I’ll break down some information for a few of these here (but I cover them all thoroughly in the Special Report on working in Costa Rica.)
Teaching in Costa Rica
This position entails working as an in-classroom teacher at a school in Costa Rica. However, instead of working in the public school system (and taking a job away from a Tico,), you’ll want to apply to the private international schools, which often focus on a good portion of English in the classroom.
The pay won’t be anywhere near what you expect to make as a teacher in the U.S. or Canada, but I’ve found it’s enough to get by. Since you sign a contract, (usually for the whole school year) you’ll have stability, an on-time paycheck that doesn’t bounce, and probably get asked back if you do a good job.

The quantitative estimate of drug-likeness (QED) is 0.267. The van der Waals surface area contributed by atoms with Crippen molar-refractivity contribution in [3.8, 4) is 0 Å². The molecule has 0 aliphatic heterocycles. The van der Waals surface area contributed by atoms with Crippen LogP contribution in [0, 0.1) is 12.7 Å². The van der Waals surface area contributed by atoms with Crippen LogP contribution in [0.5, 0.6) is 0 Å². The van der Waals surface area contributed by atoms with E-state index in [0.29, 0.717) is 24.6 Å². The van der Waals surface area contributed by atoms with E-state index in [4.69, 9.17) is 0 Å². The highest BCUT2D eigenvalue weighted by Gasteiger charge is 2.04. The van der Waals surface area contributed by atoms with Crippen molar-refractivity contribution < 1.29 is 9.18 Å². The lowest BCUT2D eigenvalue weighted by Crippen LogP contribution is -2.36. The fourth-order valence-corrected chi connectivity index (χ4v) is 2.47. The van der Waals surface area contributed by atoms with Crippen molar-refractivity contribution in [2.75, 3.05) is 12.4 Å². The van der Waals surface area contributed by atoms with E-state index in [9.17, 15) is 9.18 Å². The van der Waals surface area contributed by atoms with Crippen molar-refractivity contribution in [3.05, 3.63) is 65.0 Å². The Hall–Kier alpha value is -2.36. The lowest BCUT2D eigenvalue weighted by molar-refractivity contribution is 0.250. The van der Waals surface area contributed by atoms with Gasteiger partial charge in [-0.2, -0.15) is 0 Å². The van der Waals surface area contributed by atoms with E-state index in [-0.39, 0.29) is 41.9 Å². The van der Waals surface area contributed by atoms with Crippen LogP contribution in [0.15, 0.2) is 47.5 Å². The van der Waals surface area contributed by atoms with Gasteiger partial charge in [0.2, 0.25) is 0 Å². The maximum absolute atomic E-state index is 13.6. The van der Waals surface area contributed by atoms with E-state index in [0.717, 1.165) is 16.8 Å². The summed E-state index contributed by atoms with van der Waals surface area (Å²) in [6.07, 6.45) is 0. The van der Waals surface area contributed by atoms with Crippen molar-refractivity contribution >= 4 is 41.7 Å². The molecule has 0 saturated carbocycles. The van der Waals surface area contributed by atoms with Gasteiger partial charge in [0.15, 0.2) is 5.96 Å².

There are plenty of international schools and they always need good teachers. So, these jobs aren’t too hard to find even without a lot of teaching experience beforehand.
You may have some opportunities to work in Costa Rica teaching English, as well, which may or may not be in the setting of a school classroom. Some expats choose to set up their own cottage private tutoring business, teaching English to Ticos, their children or business people. However, don’t expect to make high wages working with Costa Rican locals unless you can set up group classes that are sponsored by companies.
If you settle in a place with consistent Wi-Fi, you can even try to set up English lessons for a much broader clientele through Skype.
The vast majority of jobs you’ll find for foreigners in Costa Rica probably entail helping other tourists, foreigners, and vacationers visit and enjoy the beautiful country. This could mean working for a tour company that puts packages and activities together, office work and marketing, or actually going out on the tours with the clients, like 4x4 or motorcycle trips, fishing boat charters, and the like.